not all that ive seen.looked at so many photos at so many sites so can't remember where but a page of just arctic redpoll heads and the bill show a range of longer billed birds.
 

Dave Hutton

Warwickshire Birder
not all that ive seen.looked at so many photos at so many sites so can't remember where but a page of just arctic redpoll heads and the bill show a range of longer billed birds.

Dave,

JanJ posted on post #19 photos of Mealy/Arctic head shots & most if not all the Arctics show that pushed in jizz! compared to the Common/Mealy polls

Dave
 

dave123

Well-known member
Dave,

JanJ posted on post #19 photos of Mealy/Arctic head shots & most if not all the Arctics show that pushed in jizz! compared to the Common/Mealy polls

Dave

just looked back at janj post thats not the one ive seen, a similar one with whole page mealys/ common and a whole page of arctics.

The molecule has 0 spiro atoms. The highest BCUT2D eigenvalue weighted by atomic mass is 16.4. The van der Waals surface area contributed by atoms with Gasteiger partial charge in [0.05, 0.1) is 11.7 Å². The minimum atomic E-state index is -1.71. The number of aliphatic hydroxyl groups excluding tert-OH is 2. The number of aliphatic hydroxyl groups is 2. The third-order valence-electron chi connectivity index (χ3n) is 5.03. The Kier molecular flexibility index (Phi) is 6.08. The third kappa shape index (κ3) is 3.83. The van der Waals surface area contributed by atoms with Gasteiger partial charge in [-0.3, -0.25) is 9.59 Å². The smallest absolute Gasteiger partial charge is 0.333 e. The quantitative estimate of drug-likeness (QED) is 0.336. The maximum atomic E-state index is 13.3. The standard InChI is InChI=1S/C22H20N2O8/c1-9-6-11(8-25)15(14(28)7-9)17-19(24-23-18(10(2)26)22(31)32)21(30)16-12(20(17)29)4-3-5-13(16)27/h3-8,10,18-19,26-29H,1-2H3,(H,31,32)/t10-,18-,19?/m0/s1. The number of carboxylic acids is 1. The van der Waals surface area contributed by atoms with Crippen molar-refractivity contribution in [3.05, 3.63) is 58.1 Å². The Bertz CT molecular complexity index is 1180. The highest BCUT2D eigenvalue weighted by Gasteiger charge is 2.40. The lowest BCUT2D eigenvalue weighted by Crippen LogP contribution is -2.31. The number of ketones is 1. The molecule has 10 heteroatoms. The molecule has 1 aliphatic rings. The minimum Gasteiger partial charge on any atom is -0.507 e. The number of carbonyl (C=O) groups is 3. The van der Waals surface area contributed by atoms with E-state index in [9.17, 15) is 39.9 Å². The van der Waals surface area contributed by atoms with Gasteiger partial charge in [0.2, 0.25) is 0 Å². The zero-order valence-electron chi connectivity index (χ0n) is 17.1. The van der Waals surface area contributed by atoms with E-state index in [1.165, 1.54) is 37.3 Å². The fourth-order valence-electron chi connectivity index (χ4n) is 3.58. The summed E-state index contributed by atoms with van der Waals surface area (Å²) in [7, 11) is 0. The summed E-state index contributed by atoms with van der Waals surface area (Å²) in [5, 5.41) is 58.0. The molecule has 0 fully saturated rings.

CORVUS1

CORVUS1
Baffled

This debate is going way over my head. So i am waiting for a conclusion to it, if there ever is one.
The bird that I saw was pure white on the underside untill the wind blew the plumage up causing a shadow effect.I have posted a few pics on the site below. Having seen Lees pics with the darker area near the vent, It appears to me to be a different bird but as mentioned before why haven't they been seen together.

http://www.flickr.com/photos/[email protected]/sets/72057594082807022/detail/

Paul